by Bill McBride on 2/19/2012 12:44:00 PM
Sunday, February 19, 2012
How can builder confidence improve, single family starts increase sharply, and new home sales be unchanged?
The Census Bureau will report new home sales on Friday, and the consensus is for sales of 315 thousand on a seasonally adjusted annual rate (SAAR) basis. This is up less than 2% from the 310 thousand SAAR sales reported in January 2011.
That seems a little puzzling. Consider the following ...
First, look at the NAHB builder Housing Market Index. More builders still view sales as "poor" as opposed to "fair" or "good", but the HMI - and all of the components - are up sharply from a year ago (the most recent report was for February, but compare January 2012 to January 2011):
|Housing Market Index||Traffic of Prospective Buyers||Current Sales|
This would seem to suggest more than a 1% or 2% increase in sales.
Second, look at the recent builder reports (from Tom Lawler):
|End 2011||End 2010||End 2009||End 2011||End 2010||End 2009||End 2011||End 2010||End 2009|
|The Ryland Group||1,040||909||1,666||915||775||969||1,514||1,187||1,732|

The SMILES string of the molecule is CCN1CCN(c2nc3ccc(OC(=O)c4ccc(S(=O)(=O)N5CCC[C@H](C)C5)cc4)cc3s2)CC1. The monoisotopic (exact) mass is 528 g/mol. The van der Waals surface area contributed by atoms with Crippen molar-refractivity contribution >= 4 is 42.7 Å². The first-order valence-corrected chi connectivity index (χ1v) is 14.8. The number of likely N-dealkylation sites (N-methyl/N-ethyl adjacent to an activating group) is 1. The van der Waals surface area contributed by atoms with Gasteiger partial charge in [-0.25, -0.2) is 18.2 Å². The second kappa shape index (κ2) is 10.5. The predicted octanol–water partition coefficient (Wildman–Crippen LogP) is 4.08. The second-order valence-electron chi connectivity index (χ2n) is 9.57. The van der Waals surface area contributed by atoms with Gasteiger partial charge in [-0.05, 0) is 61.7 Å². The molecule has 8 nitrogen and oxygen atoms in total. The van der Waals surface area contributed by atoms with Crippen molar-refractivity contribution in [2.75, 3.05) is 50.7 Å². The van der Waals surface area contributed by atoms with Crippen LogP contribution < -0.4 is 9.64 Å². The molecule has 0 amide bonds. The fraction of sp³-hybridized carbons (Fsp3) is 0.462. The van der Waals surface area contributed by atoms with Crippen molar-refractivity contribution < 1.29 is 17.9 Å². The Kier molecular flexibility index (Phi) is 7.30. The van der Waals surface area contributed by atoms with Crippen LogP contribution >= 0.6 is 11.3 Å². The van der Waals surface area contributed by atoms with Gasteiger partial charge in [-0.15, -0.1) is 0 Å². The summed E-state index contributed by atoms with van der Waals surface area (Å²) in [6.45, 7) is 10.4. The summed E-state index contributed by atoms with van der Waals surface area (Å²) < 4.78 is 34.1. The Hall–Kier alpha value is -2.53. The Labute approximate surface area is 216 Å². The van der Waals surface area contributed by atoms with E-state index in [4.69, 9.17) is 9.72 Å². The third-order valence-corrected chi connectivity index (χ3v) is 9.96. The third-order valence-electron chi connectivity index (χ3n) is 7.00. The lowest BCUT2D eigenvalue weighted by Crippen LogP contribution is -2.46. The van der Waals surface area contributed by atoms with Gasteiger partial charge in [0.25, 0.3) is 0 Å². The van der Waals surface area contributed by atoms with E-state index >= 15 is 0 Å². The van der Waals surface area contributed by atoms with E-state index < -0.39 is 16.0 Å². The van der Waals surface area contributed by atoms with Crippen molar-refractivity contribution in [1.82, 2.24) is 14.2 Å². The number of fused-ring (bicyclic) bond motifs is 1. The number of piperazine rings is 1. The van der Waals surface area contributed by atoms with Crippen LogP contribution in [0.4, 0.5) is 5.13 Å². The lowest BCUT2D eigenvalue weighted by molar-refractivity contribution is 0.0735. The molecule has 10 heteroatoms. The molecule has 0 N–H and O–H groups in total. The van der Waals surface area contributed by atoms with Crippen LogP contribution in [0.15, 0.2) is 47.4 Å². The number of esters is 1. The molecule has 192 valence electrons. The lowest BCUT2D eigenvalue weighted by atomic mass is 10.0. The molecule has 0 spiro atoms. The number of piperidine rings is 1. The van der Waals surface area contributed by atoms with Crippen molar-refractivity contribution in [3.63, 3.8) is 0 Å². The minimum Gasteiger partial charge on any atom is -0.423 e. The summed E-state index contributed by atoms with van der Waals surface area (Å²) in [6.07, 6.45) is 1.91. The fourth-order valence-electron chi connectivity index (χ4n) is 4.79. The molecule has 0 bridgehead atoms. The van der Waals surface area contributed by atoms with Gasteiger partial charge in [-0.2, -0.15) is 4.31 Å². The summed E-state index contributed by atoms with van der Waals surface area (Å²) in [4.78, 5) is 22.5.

|YoY % Change||6.1%||-28.1%||12.5%||-15.4%||19.3%||-21.3%|
From economist Tom Lawler on February 7th:
The latest Census report on new SF sales showed a YOY increase in Q4/2011 sales of just 3%, and a YOY decline in Q4/2010 sales of 20.5%.Click on graph for larger image.
The nine-builder group’s order backlog at the end of 2011 was up 19.3% from the end of 2010.
As I’ve noted many times, Census’ methodology for measured new SF sales is not directly comparable to reports from builders. I’m guessing that part of the “stronger than Census” builder reports reflect gains in market share, but I’m also guessing that overall new home sales were a bit better than preliminary Census data suggested.
The combination of higher order backlogs, stronger sales, and unusually mild weather in much of the country is likely to result in single-family starts numbers in the first few months of 2012 that are significantly higher than “consensus.”
Sure enough. Single family housing starts were revised up sharply for December and were above 500 thousand SAAR in January. As Lawler notes, some of this was probably weather related, but some of the pick up was evident in the builder reports.
So if the builders are reporting a “stronger than Census” increase in sales (even accounting for market share gains), confidence is up (actually less pessimism), and single family starts are up sharply from a year ago, it seems surprising that new home sales were essentially unchanged in January.
Goldman Sachs is forecasting sales of 310 thousand SAAR in January 2012 (no change year-over-year), and Merrill Lynch is forecasting 315 thousand. I think I'll take the over.